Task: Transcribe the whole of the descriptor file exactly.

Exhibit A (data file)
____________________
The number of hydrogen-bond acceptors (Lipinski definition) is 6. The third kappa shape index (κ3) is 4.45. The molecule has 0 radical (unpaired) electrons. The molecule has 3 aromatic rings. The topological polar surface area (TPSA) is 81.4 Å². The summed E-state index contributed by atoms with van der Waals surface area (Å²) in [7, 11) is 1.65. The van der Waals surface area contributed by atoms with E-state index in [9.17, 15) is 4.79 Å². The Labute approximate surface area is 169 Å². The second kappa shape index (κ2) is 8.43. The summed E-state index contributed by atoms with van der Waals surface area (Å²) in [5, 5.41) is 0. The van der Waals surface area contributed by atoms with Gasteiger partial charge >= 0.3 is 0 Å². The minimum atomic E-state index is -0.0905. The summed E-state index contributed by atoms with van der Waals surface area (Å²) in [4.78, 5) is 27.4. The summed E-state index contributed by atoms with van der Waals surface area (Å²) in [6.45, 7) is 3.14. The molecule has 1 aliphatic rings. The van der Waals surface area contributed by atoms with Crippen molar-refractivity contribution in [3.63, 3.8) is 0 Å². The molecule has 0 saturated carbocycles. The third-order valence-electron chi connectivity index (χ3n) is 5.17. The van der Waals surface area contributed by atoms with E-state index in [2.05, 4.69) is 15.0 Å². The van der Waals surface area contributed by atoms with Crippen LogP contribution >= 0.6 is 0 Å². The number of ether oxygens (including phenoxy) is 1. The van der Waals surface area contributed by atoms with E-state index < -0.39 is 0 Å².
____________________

The number of hydrogen-bond acceptors (Lipinski definition) is 6. The third kappa shape index (κ3) is 4.45. The molecule has 0 radical (unpaired) electrons. The molecule has 3 aromatic rings. The topological polar surface area (TPSA) is 81.4 Å². The summed E-state index contributed by atoms with van der Waals surface area (Å²) in [7, 11) is 1.65. The van der Waals surface area contributed by atoms with E-state index in [9.17, 15) is 4.79 Å². The Labute approximate surface area is 169 Å². The second kappa shape index (κ2) is 8.43. The summed E-state index contributed by atoms with van der Waals surface area (Å²) in [5, 5.41) is 0. The van der Waals surface area contributed by atoms with Gasteiger partial charge >= 0.3 is 0 Å². The minimum atomic E-state index is -0.0905. The summed E-state index contributed by atoms with van der Waals surface area (Å²) in [4.78, 5) is 27.4. The summed E-state index contributed by atoms with van der Waals surface area (Å²) in [6.45, 7) is 3.14. The molecule has 1 aliphatic rings. The van der Waals surface area contributed by atoms with Crippen molar-refractivity contribution in [3.63, 3.8) is 0 Å². The molecule has 0 saturated carbocycles. The third-order valence-electron chi connectivity index (χ3n) is 5.17. The van der Waals surface area contributed by atoms with E-state index in [2.05, 4.69) is 15.0 Å². The van der Waals surface area contributed by atoms with Crippen LogP contribution >= 0.6 is 0 Å². The number of ether oxygens (including phenoxy) is 1. The van der Waals surface area contributed by atoms with E-state index < -0.39 is 0 Å².